1. Skip to content
  2. Skip to main menu
  3. Skip to more DW sites
Press FreedomNicaragua

Nicaragua: Prominent anti-Ortega newspaper raided by police

August 14, 2021

The raid comes after authorities forced the newspaper to suspend its print edition. The paper has previously called Nicaraguan President Daniel Ortega a "dictator" and slammed his response to antigovernment protests.

La Prensa newspaper in Nicaragua
La Prensa was recently forced to suspend its print editionImage: Alfredo Zuniga/AP Photo/picture alliance

The offices of a major Nicaraguan newspaper that is critical of President Daniel Ortega were raided by authorities on Friday, the Nicaraguan National Police said in a statement.

The police said the managers of the La Prensa paper were being investigated for "customs fraud and money laundering." The newspaper's offices in the country's capital, Managua, will remain under police custody. 

A video on La Prensa's Twitter account showed a group of police entering the offices of the newspaper.

La Prensa is the oldest newspaper in Nicaragua, having been established in 1926. The paper has previously called 75-year-old Ortega a "dictator" multiple times, and criticized his response to antigovernment protests.

How did the newspaper respond?

The paper's board secretary Juan Lorenzo told a Nicaraguan radio station on Friday that the government "will not silence us." 

The raid comes one day after the paper was forced to suspend its print edition. The Nicaraguan government had held up a shipment of newsprint paper, which caused the outlet to go to an online only format.

La Prensa was the last newspaper in the country to have a print edition.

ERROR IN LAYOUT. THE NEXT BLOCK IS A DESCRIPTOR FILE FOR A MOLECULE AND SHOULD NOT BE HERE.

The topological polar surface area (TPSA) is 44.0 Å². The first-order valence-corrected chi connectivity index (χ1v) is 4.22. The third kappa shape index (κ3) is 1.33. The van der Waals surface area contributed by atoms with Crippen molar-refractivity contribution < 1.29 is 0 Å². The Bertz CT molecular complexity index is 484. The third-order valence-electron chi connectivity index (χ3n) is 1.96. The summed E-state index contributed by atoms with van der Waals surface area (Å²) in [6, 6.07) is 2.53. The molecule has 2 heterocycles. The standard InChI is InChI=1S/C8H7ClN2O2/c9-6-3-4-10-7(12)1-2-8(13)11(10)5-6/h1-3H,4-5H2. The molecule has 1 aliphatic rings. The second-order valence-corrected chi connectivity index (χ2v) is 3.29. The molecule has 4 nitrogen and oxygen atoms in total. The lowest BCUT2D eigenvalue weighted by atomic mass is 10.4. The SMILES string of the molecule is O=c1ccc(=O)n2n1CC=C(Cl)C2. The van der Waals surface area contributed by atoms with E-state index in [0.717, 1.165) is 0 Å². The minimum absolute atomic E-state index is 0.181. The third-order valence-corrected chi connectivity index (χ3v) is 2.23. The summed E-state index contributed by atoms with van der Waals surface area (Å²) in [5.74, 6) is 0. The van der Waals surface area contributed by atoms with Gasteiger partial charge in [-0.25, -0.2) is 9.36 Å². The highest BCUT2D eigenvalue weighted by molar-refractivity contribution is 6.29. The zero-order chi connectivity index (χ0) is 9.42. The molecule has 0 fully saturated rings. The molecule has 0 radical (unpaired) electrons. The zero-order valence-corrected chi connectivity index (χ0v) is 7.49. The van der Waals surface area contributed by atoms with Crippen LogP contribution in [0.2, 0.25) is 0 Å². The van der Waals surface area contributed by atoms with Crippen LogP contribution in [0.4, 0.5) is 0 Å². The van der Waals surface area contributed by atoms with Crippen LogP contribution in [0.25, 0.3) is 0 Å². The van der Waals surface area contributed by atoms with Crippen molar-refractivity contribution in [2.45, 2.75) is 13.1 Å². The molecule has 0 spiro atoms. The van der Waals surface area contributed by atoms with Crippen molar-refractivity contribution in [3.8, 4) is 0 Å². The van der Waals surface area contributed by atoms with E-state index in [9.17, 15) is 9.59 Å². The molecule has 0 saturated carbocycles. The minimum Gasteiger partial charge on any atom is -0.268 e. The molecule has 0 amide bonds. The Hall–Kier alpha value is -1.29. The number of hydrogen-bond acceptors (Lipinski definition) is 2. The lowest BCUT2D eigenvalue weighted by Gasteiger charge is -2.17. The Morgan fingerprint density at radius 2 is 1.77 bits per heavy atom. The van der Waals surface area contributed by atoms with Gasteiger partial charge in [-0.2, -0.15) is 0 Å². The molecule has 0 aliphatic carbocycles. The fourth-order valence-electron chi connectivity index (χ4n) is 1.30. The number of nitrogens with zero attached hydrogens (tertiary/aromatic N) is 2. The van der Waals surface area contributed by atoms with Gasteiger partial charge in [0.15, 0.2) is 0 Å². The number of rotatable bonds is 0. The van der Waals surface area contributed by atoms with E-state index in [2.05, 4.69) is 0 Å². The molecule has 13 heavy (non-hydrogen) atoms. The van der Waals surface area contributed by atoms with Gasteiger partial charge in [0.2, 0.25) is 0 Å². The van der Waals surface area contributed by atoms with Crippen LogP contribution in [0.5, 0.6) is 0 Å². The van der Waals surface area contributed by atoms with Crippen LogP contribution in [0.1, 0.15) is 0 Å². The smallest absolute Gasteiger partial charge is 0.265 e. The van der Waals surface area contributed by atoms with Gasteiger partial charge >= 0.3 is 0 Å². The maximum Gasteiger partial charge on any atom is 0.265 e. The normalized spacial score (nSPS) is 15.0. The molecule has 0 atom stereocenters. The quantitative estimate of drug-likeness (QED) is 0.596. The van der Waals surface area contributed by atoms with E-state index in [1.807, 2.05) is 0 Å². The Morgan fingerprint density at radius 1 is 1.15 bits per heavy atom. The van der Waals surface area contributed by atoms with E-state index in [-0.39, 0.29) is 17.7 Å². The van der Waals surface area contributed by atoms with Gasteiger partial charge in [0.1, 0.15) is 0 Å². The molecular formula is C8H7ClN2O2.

Another opposition paper, Nuevo Diario, was forced to shut down its print version in 2019 due to a similar government blockade. 

The US State Department's Bureau of Western Hemisphere Affairs called on "the regime to respect La Prensa's freedom of expression instead of moving to silence independent reporting." 

Ortega cracks down on opposition ahead of elections

Ortega swept to power in 2007, and is vying for a fourth consecutive term in November's national election. Ortega's government has cracked down on the opposition ahead of the voting and arrested multiple key opposition politicians

Christiana Chamorro Barrios, the vice president of La Prensa, was a pre-candidate for the president in the election, but was arrested by the government in June.

Western countries such as the US, UK and EU have condemned the crackdown and called for free and fair elections in Nicaragua.

Ortega's wife, Rosario Murillo, serves as Nicaragua's vice president and has been sanctioned by the EU for human rights abuses.

Washington D.C.-based human rights watchdog Freedom House has characterized Nicaragua under Ortega as "not free," while French organization Reporters without Borders has ranked Nicaragua 121 out of 180 countries on its press freedom index.

wd/wmr (Reuters, AP, dpa)